Tag Archives: Insurgency

Kasab’s death is a chance for India to give up its Mumbai investigation

The hanging of Ajmal Kasab, the sole surviving gunman from the 2008 Mumbai attacks, is a good PR result for the Indian justice system, but does nothing to improve India’s security and makes it even less likely that the masterminds of the attack will be brought to justice. That may work in the government’s favour.

India’s judicial system is a lumbering beast – trials can take years to reach their conclusion amid a backlog estimated at around 30 million cases. India retains the death penalty, but mostly because no one wants to appear weak by calling for its abolition. Only one execution has been carried out in the past 15 years (a former security guard hanged in 2004 for the rape and murder of a 14-year-old girl).

So with a trial that clocked in at just over three years, and a sentence that was carried out just six months later, the case certainly stands out. The president rejected his mercy plea on 5 November and he was secretly hanged in Pune jail on Wednesday. A token offer was made for Pakistan to reclaim the body, which will no doubt be ignored.

For once, the government looks decisive and got results. The anniversary of the Mumbai attacks is usually an occasion for the media to rake over the many embarrassing failures of the police and authorities at the time. As Sandipan Deb pointed out in Mint today, carrying out the execution just a few days before the fourth anniversary is a good way to deflect some of that criticism. We might even forget about the National Counter-Terrorism Centre and other much-needed security reforms that were repeatedly promised and never delivered.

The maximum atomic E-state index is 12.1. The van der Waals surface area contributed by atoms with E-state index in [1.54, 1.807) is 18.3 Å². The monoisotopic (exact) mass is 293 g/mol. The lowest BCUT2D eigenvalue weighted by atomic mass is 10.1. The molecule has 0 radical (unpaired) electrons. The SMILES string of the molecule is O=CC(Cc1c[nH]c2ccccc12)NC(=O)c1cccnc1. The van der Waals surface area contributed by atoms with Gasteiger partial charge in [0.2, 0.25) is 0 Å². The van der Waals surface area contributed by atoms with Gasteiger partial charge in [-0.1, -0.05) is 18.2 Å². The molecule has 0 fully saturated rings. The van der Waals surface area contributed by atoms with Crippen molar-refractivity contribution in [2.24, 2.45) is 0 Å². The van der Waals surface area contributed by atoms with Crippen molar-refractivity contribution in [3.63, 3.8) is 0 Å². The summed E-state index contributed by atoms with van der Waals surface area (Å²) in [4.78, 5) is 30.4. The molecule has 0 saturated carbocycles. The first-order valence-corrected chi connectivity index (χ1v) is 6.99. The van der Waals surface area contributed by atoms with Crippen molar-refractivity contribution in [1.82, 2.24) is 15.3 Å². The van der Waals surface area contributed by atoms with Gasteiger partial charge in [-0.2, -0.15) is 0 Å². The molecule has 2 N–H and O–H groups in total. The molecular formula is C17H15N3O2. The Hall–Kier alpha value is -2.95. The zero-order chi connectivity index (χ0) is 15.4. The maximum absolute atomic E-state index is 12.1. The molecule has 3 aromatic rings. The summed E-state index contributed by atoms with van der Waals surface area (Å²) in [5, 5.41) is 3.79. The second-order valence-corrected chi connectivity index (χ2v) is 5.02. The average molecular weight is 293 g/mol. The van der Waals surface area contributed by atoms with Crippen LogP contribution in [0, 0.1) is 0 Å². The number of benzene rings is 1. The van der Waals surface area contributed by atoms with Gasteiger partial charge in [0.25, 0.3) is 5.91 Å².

The execution was primarily about revenge. Many were today disappointed that the hanging didn’t take place in a public square, perhaps hoping for some kind of communal hysteria – tearing his body to pieces, smearing his blood on their faces and urinating on the mutilated corpse. Certainly, it had nothing to do with the official justification behind executions that they act as a deterrent to future offenders. As many people have pointed out on social media today, Kasab went into this operation hoping to die, as will any future jihadists of his kind.

There is also the question of how this affects the broader investigation into the attacks. Kasab had probably provided as much information on their planning as he was ever likely to divulge. Nonetheless, his death closes off forever the one source of living knowledge in Indian custody.

In a way, this may prove useful to the Indian government. Its attempts to pressure the Pakistan government into co-operating with the investigation have made barely any progress, and this has hampered the broader peace negotiations that resumed in 2011. India is desperate to move beyond the endless bickering with its difficult neighbour. It wants normal trade relations, security in Kashmir, and the chance to engage with Afghanistan without fear of triggering a proxy war. It must be clear to the Indian government that they will never get a satisfactory response from Pakistan in bringing to justice the plotters of the Mumbai attacks. At some point, a line will have to be drawn in the sand, and that starts by burying the painful reminder that was sat in a Pune cell.